Love With Arthur Lee – Warsaw (Brooklyn, NY)
As his rejuvenated version of Love prepared to hurl into a ripping reading of “A House Is Not A Motel”, Arthur Lee was moved to wonder aloud: “Why do I feel like this is an historic event or some shit?”
Lee may have been the only person among the 400 zealots packed into this historic community hall who doubted the significance of the moment. Lee is back on the road, supported by the consummate Los Angeles pop combo Baby Lemonade plus a string and horn ensemble, performing his 36-year-old cult masterpiece Forever Changes. Of course, if that is all there was to it, then this evening would represent nothing more than another show business comeback story. But Lee spent almost six years in prison (between 1996 and 2001, over a mandatory three strikes gun conviction) and was largely written off as pop history roadkill. So don’t call it a comeback; Lee’s return has more to do with a Lazarus-like resurrection than mere nostalgia.
Lee is not only back from oblivion, though. He’s in excellent, energetic form and fine voice, writing new material (the jaunty “Rainbow In The Storm” was served up tonight) and supported by a band that, given the original Love’s sorry history, is very likely performing his mix of Sunset Strip garage-rock anguish and opulent ’60s pop arrangements better than it has ever been heard onstage. Perhaps most impressively, Forever Changes is proving to be one of the few ’60s artifacts that has not only weathered the decades, but is more relevant now than then.
Lee’s recent history has lent added poignancy (and prophecy) to the Forever Changes songs, particularly “The Red Telephone”. Its coda — “They’re locking them up today/They’re throwing away the key/I wonder who it will be tomorrow, you or me?” — was extended in concert with a gliding horn figure and an urgent battle cry from Lee: “I want my freedom!” On “Live And Let Live”, Lee snarled with extra emphasis, “Served my time, served it well/You made my soul a cell,” and who can doubt his sincerity?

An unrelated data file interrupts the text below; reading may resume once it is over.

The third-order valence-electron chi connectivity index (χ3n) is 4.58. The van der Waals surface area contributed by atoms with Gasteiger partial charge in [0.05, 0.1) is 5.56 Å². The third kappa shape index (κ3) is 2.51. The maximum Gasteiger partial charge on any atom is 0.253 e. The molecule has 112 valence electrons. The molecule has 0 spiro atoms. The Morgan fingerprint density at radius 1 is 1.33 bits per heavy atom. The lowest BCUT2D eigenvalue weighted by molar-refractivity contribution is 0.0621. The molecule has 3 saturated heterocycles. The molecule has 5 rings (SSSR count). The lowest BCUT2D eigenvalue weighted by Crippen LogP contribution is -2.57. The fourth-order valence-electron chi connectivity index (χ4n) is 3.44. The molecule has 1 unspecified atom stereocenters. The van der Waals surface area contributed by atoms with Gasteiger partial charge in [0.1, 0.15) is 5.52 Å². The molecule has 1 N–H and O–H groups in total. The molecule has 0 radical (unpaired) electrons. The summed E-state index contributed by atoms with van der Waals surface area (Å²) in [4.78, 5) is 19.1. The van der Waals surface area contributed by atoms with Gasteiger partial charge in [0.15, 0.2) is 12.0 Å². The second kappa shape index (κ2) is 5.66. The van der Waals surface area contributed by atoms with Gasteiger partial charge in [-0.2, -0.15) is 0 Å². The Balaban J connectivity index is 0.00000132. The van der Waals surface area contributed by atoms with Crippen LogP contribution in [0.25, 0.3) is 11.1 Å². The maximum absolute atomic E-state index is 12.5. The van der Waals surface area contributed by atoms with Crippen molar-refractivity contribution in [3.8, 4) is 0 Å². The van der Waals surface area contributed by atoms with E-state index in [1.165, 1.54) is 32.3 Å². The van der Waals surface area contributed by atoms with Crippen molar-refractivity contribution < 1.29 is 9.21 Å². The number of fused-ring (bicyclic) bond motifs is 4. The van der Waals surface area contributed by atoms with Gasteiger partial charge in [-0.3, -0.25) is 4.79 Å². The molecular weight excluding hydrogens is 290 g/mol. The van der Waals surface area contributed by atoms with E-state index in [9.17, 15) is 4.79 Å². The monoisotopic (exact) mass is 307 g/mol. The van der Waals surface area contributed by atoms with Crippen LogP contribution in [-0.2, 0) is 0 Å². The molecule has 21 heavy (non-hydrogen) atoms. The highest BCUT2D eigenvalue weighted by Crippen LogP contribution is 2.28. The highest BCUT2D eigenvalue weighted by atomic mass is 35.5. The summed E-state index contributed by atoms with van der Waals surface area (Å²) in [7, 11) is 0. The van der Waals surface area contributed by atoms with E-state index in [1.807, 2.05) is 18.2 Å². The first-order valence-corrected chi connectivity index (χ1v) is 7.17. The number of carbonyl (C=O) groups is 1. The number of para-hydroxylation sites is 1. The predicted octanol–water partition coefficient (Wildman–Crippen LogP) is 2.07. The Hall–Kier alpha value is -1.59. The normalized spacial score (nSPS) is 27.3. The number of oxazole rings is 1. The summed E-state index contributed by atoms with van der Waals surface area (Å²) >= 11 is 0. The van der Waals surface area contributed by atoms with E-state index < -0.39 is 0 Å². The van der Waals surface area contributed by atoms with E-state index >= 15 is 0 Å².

While Flower Power was running away with the ’60s zeitgeist, Lee was, by most estimates, a troubled soul, and Forever Changes cycles through his disillusionment (“A House Is Not A Motel”, presented on this night with an astringent guitar solo by Mike Randle; a jocose reading of “Live And Let Live”), his detachment (“Alone Again Or”, “The Good Humor Man He Sees Everything Like This”), and, ultimately, his faith in the future.
Other highlights from Love’s songbook included the punchy “Your Mind And We Belong Together”, the trippy “Orange Skies”, the flute-spangled “She Comes In Colors”, and the garage classics “Seven And Seven Is”, “Stephanie Knows Who” and “My Little Red Book”. But the main attraction remains Forever Changes, with its weary embrace of life’s tribulations and its recognition of what truly matters.
The culminating rush of “You Set The Scene”, with Lee embracing the inevitability of death and rededicating himself to life, amid an orchestral swirl of strings and a brassy flourish, is one of the most profound statements ever offered up in the name of popular music. And on this night, it made for an impossibly powerful climax. There can be little doubt that Love and Arthur Lee aren’t just triumphing over their own history, they’re hungry to make new history.